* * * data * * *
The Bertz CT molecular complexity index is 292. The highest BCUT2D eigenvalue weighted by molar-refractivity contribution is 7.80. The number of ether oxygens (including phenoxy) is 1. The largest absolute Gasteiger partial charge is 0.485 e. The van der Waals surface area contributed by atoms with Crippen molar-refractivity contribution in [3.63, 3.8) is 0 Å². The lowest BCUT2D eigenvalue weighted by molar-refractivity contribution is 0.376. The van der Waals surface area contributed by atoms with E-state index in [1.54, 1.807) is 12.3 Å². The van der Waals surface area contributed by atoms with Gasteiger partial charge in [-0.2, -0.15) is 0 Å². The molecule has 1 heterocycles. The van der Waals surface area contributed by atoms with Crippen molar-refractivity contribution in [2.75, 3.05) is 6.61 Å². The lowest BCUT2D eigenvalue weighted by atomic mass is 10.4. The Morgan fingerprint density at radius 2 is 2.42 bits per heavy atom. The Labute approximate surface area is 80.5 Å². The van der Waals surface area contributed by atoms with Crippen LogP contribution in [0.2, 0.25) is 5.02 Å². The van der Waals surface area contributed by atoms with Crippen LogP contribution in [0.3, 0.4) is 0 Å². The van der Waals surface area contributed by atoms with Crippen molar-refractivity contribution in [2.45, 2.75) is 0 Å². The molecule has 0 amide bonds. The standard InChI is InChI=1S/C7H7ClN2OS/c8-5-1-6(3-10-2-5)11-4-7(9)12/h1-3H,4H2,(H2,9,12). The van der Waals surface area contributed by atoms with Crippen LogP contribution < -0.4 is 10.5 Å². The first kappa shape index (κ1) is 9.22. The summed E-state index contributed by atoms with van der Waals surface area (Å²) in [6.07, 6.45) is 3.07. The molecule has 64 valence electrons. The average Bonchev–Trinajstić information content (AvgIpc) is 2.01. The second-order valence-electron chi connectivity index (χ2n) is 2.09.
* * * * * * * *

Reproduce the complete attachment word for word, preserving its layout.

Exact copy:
The Bertz CT molecular complexity index is 292. The highest BCUT2D eigenvalue weighted by molar-refractivity contribution is 7.80. The number of ether oxygens (including phenoxy) is 1. The largest absolute Gasteiger partial charge is 0.485 e. The van der Waals surface area contributed by atoms with Crippen molar-refractivity contribution in [3.63, 3.8) is 0 Å². The lowest BCUT2D eigenvalue weighted by molar-refractivity contribution is 0.376. The van der Waals surface area contributed by atoms with E-state index in [1.54, 1.807) is 12.3 Å². The van der Waals surface area contributed by atoms with Gasteiger partial charge in [-0.2, -0.15) is 0 Å². The molecule has 1 heterocycles. The van der Waals surface area contributed by atoms with Crippen molar-refractivity contribution in [2.75, 3.05) is 6.61 Å². The lowest BCUT2D eigenvalue weighted by atomic mass is 10.4. The Morgan fingerprint density at radius 2 is 2.42 bits per heavy atom. The Labute approximate surface area is 80.5 Å². The van der Waals surface area contributed by atoms with Crippen LogP contribution in [0.2, 0.25) is 5.02 Å². The van der Waals surface area contributed by atoms with Crippen LogP contribution in [0.3, 0.4) is 0 Å². The van der Waals surface area contributed by atoms with Crippen molar-refractivity contribution in [2.45, 2.75) is 0 Å². The molecule has 0 amide bonds. The standard InChI is InChI=1S/C7H7ClN2OS/c8-5-1-6(3-10-2-5)11-4-7(9)12/h1-3H,4H2,(H2,9,12). The van der Waals surface area contributed by atoms with Crippen LogP contribution < -0.4 is 10.5 Å². The first kappa shape index (κ1) is 9.22. The summed E-state index contributed by atoms with van der Waals surface area (Å²) in [6.07, 6.45) is 3.07. The molecule has 64 valence electrons. The average Bonchev–Trinajstić information content (AvgIpc) is 2.01. The second-order valence-electron chi connectivity index (χ2n) is 2.09.